Ashley Strange is an graduate of Trinity University In Washington, D.C. where she earned her B.A. in Communication. She is a alumni of the D.C. foster care system where she spent five years after the death of her mother. Life for her has always been a struggle. She especially struggled with school.
A Testimony from 2015’s “Breaking the Silence: A Hearing on Girls of Color”
“There were times that I felt alone. I felt that no one wanted to help me. I was placed in special education classes with other students that had all kinds of problems such as behavioral and mental problems. I wasn’t learning anything. These classes taught the same things that I had learned from previous years. I can recall a time that me and some of the other students got together and begged to learn new things. One of the things that we wanted to learn more than anything was Algebra.”
“Our teacher would make promises to help us learn basic Algebra. For two years we sat in that special educational class, and did not one math problem. I felt dumb. I started to go to school only twice a week, and after my mother died I gave up completely on school. I was only 15 in the 10th grade.”
“I entered foster care soon after, and they forced me to go back to school. It was hard, but with tutoring and other resources provided by the foster care system, I was able to go back to school and graduate. Now I am in my junior year at Trinity Washington University. Foster care wasn’t always great; in fact, I think that it needs major improvements. However they helped me get back in school, and for that I thank them. But why is it that I had to go through the foster care system in order to succeed in school?”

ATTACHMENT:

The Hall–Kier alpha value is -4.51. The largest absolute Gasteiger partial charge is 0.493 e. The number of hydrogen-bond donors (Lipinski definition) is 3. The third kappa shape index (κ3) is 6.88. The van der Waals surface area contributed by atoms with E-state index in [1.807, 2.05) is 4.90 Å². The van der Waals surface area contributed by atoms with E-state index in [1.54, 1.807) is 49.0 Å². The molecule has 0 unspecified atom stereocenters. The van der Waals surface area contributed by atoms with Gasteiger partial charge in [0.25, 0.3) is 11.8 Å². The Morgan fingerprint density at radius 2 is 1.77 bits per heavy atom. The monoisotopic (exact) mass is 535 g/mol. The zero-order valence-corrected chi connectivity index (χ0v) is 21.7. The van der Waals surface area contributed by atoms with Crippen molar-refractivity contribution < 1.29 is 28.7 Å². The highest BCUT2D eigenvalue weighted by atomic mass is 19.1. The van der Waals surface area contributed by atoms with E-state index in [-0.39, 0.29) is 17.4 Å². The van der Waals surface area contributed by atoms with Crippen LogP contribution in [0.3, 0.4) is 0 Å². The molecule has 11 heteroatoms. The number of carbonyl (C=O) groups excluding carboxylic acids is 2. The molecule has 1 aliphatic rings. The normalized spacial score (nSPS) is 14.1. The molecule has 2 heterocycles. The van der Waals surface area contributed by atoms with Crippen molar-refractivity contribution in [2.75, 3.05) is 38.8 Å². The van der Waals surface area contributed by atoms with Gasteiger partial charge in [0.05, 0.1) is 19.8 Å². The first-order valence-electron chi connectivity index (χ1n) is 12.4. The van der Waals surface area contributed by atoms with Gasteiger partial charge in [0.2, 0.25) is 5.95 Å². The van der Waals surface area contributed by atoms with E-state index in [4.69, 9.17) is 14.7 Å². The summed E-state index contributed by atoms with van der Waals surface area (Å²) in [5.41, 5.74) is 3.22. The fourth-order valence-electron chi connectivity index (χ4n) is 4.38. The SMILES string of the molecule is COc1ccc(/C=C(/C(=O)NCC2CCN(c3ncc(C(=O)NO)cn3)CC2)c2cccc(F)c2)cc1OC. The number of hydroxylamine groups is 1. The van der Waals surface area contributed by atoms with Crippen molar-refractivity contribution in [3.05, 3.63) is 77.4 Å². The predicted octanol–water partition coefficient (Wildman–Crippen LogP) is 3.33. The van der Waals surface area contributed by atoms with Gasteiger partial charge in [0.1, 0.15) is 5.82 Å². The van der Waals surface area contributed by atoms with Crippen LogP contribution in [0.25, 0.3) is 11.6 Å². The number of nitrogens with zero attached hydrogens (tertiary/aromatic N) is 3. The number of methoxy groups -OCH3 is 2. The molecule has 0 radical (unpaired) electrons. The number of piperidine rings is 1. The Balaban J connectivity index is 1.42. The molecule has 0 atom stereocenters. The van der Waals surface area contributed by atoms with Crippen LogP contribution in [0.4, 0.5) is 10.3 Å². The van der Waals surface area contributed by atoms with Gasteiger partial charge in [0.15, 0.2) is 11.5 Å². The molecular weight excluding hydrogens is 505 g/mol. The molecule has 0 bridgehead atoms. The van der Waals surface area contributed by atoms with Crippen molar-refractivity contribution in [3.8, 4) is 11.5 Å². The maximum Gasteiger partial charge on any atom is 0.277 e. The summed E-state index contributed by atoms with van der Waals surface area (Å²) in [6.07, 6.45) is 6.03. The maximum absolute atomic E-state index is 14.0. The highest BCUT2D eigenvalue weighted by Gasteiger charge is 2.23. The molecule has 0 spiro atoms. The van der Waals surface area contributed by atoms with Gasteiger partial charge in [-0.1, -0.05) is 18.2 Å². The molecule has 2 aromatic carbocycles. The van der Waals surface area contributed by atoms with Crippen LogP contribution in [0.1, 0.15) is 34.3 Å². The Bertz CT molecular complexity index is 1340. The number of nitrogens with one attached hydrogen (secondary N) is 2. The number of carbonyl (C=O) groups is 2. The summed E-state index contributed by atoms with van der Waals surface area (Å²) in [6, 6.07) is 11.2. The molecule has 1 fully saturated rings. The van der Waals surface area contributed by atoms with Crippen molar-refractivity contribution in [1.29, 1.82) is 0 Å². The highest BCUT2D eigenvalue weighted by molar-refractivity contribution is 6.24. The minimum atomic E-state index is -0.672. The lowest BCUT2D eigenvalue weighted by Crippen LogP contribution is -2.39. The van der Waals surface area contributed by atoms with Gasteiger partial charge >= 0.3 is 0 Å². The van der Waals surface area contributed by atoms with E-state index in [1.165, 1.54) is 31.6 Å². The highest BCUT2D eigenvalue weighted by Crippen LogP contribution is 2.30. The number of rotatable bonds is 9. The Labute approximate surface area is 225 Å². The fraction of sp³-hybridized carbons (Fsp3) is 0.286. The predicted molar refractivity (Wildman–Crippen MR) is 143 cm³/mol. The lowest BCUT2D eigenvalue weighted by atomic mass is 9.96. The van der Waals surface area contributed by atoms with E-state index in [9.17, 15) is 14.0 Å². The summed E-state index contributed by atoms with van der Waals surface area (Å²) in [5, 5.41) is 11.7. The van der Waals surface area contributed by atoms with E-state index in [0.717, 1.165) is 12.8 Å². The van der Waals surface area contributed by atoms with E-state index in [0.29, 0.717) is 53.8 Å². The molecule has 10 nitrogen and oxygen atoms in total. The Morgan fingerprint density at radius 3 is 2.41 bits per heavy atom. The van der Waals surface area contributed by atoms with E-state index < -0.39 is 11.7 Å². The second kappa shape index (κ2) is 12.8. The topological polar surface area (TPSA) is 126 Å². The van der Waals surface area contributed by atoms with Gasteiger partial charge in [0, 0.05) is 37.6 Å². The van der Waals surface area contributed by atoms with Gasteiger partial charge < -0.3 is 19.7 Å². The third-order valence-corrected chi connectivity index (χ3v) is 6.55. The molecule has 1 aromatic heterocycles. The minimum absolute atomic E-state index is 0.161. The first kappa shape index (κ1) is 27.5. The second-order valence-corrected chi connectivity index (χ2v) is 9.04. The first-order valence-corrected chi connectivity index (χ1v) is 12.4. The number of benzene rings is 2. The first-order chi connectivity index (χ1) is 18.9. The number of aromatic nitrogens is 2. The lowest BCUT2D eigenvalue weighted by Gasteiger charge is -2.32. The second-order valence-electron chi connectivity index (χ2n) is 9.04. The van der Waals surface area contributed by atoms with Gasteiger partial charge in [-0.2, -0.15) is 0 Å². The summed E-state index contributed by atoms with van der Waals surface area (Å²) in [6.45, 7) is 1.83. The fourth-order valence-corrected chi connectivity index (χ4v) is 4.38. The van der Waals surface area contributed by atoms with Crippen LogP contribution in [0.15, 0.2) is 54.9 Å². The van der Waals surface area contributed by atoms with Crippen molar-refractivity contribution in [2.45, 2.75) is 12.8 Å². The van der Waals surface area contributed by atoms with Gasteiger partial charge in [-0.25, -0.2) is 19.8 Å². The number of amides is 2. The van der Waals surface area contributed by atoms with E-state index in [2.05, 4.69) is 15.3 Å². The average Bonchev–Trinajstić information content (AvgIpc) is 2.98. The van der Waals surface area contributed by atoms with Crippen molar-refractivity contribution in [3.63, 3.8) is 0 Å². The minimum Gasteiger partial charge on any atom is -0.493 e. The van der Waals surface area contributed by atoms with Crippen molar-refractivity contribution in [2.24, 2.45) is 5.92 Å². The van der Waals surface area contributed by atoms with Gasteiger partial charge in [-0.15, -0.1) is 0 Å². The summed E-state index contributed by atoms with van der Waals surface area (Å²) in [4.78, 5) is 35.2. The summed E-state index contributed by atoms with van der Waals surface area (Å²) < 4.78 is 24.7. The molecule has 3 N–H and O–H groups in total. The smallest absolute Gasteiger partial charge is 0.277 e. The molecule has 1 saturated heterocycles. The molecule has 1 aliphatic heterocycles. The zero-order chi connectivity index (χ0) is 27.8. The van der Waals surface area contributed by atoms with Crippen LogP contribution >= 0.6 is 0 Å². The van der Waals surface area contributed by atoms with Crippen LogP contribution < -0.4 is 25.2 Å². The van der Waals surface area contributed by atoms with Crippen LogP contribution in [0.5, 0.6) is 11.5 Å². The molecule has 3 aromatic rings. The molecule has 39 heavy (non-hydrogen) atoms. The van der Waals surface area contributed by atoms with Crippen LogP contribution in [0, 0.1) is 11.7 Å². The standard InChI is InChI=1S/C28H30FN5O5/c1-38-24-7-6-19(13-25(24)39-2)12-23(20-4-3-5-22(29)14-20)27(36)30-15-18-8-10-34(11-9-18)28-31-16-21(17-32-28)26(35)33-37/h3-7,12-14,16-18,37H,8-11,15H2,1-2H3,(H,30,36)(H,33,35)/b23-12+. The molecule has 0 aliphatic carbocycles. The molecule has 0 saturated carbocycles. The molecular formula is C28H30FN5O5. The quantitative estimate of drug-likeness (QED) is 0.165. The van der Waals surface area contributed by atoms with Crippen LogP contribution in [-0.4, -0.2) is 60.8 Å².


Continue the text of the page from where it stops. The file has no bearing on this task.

“I’m still not good at it, but I was able to pass pre-algebra, algebra, finite algebra, and statistics with As and Bs in my first and second year of college. I find it sad that I was able to get a 100% on my first finite algebra test, but Fs in high school. There is something seriously wrong with this picture. I was even told that I wouldn’t graduate from high school, and if I did, going to college would be nothing but a dream that would never come true. And yet, through the grace of God, and help from the system, I have made it this far.”
“I thank God that I was able to graduate despite being told I wouldn’t.” Her learning disability seemed to be too much for teachers to handle; so, she felt that she was cast away and didn’t learn much. As mentioned above, before foster care, Ashley wasn’t attending school regularly which left her with little chances of graduating. After entering foster care, she started going to school everyday and managed to graduate with a cumulative 2.7 GPA.
Before graduating, she managed to raise her GPA to a 3.3, and in the Spring and Fall semester of 2015, she earned a term GPA of 3.6 which placed her on the 2015 Dean’s List at Trinity Washington University. in her last semester, Fall 2016 she earned a term GPA of 3.9, earning her Dean’s List again. In April, 2016 she was inducted into the Lambda Pi Eta Communication Honor Society with a major GPA of 3.7 at the time. In August 2016 she earned the DC Attorney General’s “Right Direction” for community leadership.
Ashley considers herself an advocate and an example for foster youth and for those who were told to basically give up. To this day, she finds it amazing that she received a High School Diploma, and will soon be a college graduate. Ashley’s advice to people like her is “to never give up and always strive for success!”
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